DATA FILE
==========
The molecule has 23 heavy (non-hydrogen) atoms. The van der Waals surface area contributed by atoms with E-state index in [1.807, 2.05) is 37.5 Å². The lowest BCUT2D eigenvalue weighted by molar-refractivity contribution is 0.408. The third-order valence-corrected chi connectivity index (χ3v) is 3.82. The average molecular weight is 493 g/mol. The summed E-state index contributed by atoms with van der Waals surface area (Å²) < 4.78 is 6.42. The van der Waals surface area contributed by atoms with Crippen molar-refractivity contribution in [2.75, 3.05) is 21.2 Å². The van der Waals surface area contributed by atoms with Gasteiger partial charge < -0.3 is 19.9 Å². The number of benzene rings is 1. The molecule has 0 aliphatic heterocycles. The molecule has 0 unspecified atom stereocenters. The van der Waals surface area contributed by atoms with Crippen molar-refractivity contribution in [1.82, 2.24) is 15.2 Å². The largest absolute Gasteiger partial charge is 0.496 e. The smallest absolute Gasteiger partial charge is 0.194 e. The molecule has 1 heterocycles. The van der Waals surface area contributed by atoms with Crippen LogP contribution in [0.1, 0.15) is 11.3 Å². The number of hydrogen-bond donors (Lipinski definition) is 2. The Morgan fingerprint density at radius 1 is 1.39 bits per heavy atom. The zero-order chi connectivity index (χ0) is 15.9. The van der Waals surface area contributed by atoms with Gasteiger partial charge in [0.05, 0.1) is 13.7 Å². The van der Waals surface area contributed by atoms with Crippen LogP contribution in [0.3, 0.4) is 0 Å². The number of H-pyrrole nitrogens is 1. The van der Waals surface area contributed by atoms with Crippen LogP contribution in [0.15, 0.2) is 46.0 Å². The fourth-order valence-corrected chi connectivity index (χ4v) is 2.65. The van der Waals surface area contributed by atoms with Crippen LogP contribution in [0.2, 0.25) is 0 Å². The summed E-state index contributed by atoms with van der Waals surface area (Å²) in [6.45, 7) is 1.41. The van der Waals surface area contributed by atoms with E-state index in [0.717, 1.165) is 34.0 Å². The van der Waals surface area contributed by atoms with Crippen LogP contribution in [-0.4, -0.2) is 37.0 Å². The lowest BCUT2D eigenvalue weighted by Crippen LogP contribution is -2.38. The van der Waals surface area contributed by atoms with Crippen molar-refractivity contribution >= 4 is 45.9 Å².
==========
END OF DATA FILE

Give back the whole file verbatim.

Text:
The molecule has 23 heavy (non-hydrogen) atoms. The van der Waals surface area contributed by atoms with E-state index in [1.807, 2.05) is 37.5 Å². The lowest BCUT2D eigenvalue weighted by molar-refractivity contribution is 0.408. The third-order valence-corrected chi connectivity index (χ3v) is 3.82. The average molecular weight is 493 g/mol. The summed E-state index contributed by atoms with van der Waals surface area (Å²) < 4.78 is 6.42. The van der Waals surface area contributed by atoms with Crippen molar-refractivity contribution in [2.75, 3.05) is 21.2 Å². The van der Waals surface area contributed by atoms with Gasteiger partial charge < -0.3 is 19.9 Å². The number of benzene rings is 1. The molecule has 0 aliphatic heterocycles. The molecule has 0 unspecified atom stereocenters. The van der Waals surface area contributed by atoms with Crippen molar-refractivity contribution in [1.82, 2.24) is 15.2 Å². The largest absolute Gasteiger partial charge is 0.496 e. The smallest absolute Gasteiger partial charge is 0.194 e. The molecule has 1 heterocycles. The van der Waals surface area contributed by atoms with Crippen LogP contribution in [0.1, 0.15) is 11.3 Å². The number of hydrogen-bond donors (Lipinski definition) is 2. The Morgan fingerprint density at radius 1 is 1.39 bits per heavy atom. The zero-order chi connectivity index (χ0) is 15.9. The van der Waals surface area contributed by atoms with Gasteiger partial charge in [0.05, 0.1) is 13.7 Å². The van der Waals surface area contributed by atoms with Crippen LogP contribution in [0.3, 0.4) is 0 Å². The number of H-pyrrole nitrogens is 1. The van der Waals surface area contributed by atoms with Crippen LogP contribution in [0.15, 0.2) is 46.0 Å². The fourth-order valence-corrected chi connectivity index (χ4v) is 2.65. The van der Waals surface area contributed by atoms with Crippen LogP contribution in [0.2, 0.25) is 0 Å². The summed E-state index contributed by atoms with van der Waals surface area (Å²) in [6.45, 7) is 1.41. The van der Waals surface area contributed by atoms with E-state index in [0.717, 1.165) is 34.0 Å². The van der Waals surface area contributed by atoms with Crippen LogP contribution in [-0.4, -0.2) is 37.0 Å². The lowest BCUT2D eigenvalue weighted by Crippen LogP contribution is -2.38. The van der Waals surface area contributed by atoms with Crippen molar-refractivity contribution >= 4 is 45.9 Å².